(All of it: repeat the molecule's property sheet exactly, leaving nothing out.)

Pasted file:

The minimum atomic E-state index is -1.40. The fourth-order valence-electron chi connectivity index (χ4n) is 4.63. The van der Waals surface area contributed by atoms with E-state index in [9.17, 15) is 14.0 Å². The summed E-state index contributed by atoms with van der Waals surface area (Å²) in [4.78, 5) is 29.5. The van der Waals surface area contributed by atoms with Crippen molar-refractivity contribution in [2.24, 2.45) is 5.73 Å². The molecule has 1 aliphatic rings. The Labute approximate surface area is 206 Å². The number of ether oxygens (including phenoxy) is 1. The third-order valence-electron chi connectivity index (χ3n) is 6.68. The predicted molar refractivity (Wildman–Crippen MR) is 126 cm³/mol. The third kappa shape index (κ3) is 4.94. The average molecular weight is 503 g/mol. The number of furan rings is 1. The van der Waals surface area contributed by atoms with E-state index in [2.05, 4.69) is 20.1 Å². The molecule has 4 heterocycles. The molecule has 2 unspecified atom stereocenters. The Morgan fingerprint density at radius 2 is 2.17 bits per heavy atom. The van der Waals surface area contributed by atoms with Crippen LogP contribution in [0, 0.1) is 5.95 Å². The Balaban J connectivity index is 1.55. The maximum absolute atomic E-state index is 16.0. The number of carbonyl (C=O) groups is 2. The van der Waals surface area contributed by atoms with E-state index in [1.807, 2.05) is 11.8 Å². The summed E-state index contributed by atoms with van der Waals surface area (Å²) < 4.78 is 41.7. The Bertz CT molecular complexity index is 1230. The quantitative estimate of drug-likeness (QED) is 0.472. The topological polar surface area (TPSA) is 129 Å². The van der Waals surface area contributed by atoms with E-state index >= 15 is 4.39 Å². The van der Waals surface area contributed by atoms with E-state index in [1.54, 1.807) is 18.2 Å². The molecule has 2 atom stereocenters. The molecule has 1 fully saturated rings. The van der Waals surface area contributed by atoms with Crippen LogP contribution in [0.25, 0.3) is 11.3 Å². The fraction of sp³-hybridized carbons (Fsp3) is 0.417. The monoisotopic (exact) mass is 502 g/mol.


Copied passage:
The minimum atomic E-state index is -1.40. The fourth-order valence-electron chi connectivity index (χ4n) is 4.63. The van der Waals surface area contributed by atoms with E-state index in [9.17, 15) is 14.0 Å². The summed E-state index contributed by atoms with van der Waals surface area (Å²) in [4.78, 5) is 29.5. The van der Waals surface area contributed by atoms with Crippen molar-refractivity contribution in [2.24, 2.45) is 5.73 Å². The molecule has 1 aliphatic rings. The Labute approximate surface area is 206 Å². The number of ether oxygens (including phenoxy) is 1. The third-order valence-electron chi connectivity index (χ3n) is 6.68. The predicted molar refractivity (Wildman–Crippen MR) is 126 cm³/mol. The third kappa shape index (κ3) is 4.94. The average molecular weight is 503 g/mol. The number of furan rings is 1. The van der Waals surface area contributed by atoms with E-state index in [2.05, 4.69) is 20.1 Å². The molecule has 4 heterocycles. The molecule has 2 unspecified atom stereocenters. The Morgan fingerprint density at radius 2 is 2.17 bits per heavy atom. The van der Waals surface area contributed by atoms with Crippen LogP contribution in [0, 0.1) is 5.95 Å². The Balaban J connectivity index is 1.55. The maximum absolute atomic E-state index is 16.0. The number of carbonyl (C=O) groups is 2. The van der Waals surface area contributed by atoms with E-state index in [1.807, 2.05) is 11.8 Å². The summed E-state index contributed by atoms with van der Waals surface area (Å²) < 4.78 is 41.7. The Bertz CT molecular complexity index is 1230. The quantitative estimate of drug-likeness (QED) is 0.472. The topological polar surface area (TPSA) is 129 Å². The van der Waals surface area contributed by atoms with E-state index >= 15 is 4.39 Å². The van der Waals surface area contributed by atoms with E-state index in [1.54, 1.807) is 18.2 Å². The molecule has 2 atom stereocenters. The molecule has 1 fully saturated rings. The van der Waals surface area contributed by atoms with Crippen LogP contribution in [0.25, 0.3) is 11.3 Å². The fraction of sp³-hybridized carbons (Fsp3) is 0.417. The monoisotopic (exact) mass is 502 g/mol.